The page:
Summer has hit New York with seriousness. After week-after-week of cold weather and rain, temperatures suddenly soared to the mid-90s. I’ve never quite understood the concept of beach reading because the pleasure of reading pool-side or stretched out on a beach blanket is no greater than the delight of a fireside or nestled into the cushions of a favorite chair, but here are a few recommendations for wherever you happen to have some quiet time. From time to time, I will recommend five works of mystery/crime/suspense fiction, new or old, with no agenda other than to share a distillation of more than a half-century of avid reading in this most distinguished literary category.
Lee Child, No Middle Name
No character in contemporary crime fiction is more recognizable than Jack Reacher. A giant ex-military police officer with no fixed address, Reacher roams the country, helping out where needed, often finding himself in the middle of dangerous situations. Reacher’s nomadic life continually provides new escapades in various terrains as he rises to every challenge. It also lends itself to the short story form, as proven by Child’s first collection. The stories (eleven previously available as eBooks, and a brand-new novella) offer a varied and fresh selection of adventures that test Reacher’s skills and illustrate his indomitable heroism.
William Hjortsberg, Falling Angel
The author’s recent death reminded me of how much I love this highly original novel. It is accepted wisdom that serious mystery stories cannot have supernatural solutions but this hard-boiled detective novel, published in 1978, broke that rule to great effect. It recounts the efforts of Harry Angel, a New York private eye, to locate Johnny Favorite, a famous singer who disappeared during World War II. Angel soon finds himself in New Orleans, embroiled in a situation that has satanic overtones. It was adapted in 1987 as the movie Angel Heart and starred Robert De Niro, Mickey Rourke, and Lisa Bonet.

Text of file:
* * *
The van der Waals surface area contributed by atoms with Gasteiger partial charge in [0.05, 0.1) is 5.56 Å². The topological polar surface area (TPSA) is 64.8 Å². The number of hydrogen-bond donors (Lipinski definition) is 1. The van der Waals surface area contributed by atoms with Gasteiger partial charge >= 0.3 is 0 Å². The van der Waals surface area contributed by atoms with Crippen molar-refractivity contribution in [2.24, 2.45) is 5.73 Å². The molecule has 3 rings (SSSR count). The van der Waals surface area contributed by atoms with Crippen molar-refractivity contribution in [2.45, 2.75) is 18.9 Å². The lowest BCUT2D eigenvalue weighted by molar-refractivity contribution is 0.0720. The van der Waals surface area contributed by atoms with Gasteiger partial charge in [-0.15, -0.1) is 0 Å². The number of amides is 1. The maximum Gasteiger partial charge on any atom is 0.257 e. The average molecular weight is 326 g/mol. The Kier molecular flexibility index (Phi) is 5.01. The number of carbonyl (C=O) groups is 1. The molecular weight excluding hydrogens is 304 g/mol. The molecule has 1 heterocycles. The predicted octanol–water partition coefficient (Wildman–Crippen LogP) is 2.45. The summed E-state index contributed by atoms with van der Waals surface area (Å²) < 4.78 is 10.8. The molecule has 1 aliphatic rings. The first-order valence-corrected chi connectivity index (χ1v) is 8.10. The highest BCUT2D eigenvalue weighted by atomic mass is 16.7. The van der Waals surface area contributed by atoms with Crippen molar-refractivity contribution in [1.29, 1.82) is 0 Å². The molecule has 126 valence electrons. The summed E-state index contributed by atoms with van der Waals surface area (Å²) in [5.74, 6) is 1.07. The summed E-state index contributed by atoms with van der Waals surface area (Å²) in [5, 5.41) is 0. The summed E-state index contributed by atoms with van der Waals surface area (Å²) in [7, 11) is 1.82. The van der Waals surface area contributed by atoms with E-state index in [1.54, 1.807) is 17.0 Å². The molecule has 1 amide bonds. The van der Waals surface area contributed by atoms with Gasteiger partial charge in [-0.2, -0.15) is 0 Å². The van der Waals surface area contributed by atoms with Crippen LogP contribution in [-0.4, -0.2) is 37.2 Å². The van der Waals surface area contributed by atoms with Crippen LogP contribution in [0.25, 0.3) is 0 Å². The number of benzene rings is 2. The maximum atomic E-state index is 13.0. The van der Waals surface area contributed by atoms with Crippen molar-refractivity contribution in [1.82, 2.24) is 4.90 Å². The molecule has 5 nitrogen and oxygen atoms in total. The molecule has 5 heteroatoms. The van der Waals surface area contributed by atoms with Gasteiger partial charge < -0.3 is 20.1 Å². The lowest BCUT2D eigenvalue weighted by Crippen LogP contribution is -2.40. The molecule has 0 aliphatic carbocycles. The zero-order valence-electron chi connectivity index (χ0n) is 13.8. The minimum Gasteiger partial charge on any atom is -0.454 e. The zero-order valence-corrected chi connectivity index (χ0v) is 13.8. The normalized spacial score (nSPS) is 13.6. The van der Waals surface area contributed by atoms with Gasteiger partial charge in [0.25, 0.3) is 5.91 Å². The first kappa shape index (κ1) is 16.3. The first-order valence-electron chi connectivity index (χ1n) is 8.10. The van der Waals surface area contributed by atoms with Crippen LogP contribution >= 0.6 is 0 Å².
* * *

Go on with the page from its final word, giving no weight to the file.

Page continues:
Patricia Highsmith, The Talented Mr. Ripley
At first glance, it seems unlikely that this utterly corrupt, amoral novel could be regarded as one of the great crime novels of all time but it is. Tom Ripley, a handsome young con artist, is seduced by the trappings of wealth and kills an American schoolmate he has been tasked to bring back home. Ripley assumes the identity of his former friend without compunction. It is the author’s unpleasant genius that enabled her to draw readers into complicity, identifying with him and rooting for him to succeed. Along with the version starring Matt Damon, it was also filmed in France as Purple Noon, starring Alain Delon.
David Grann, Killers of the Flower Moon
It’s really inappropriate to write about true crime here because it’s so separate from the mystery genre. Still, this account, with so many elements of crime fiction, is impossible to resist. In the 1920s, the Osage Indians of Oklahoma, due to their shrewd management of oil stores discovered beneath their reservation, were the richest people per capita in the world. Grann has uncovered a series of brutal murders that tore through the Osage reservation at the time, claiming at least 24 lives over several years without being solved until the newly formed FBI under J. Edgar Hoover began its investigation.
Joyce Carol Oates, Dis Mem Ber
The monumentally talented author releases at least one short story collection a year, generally in the vein of Edgar Allan Poe (“The Crawl Space” won the Horror Writers award, though it is not even slightly supernatural; it also was nominated for an Edgar) or John Collier, with his creepily wise humor (I found “Welcome to Friendly Skies” screamingly hilarious and Oates argued that it was terrifying; we are both right). All but that story are told from the point of view of women or girls but do not think for an instant that they are any less dark than her many disquieting stories narrated by male sociopaths (or victims).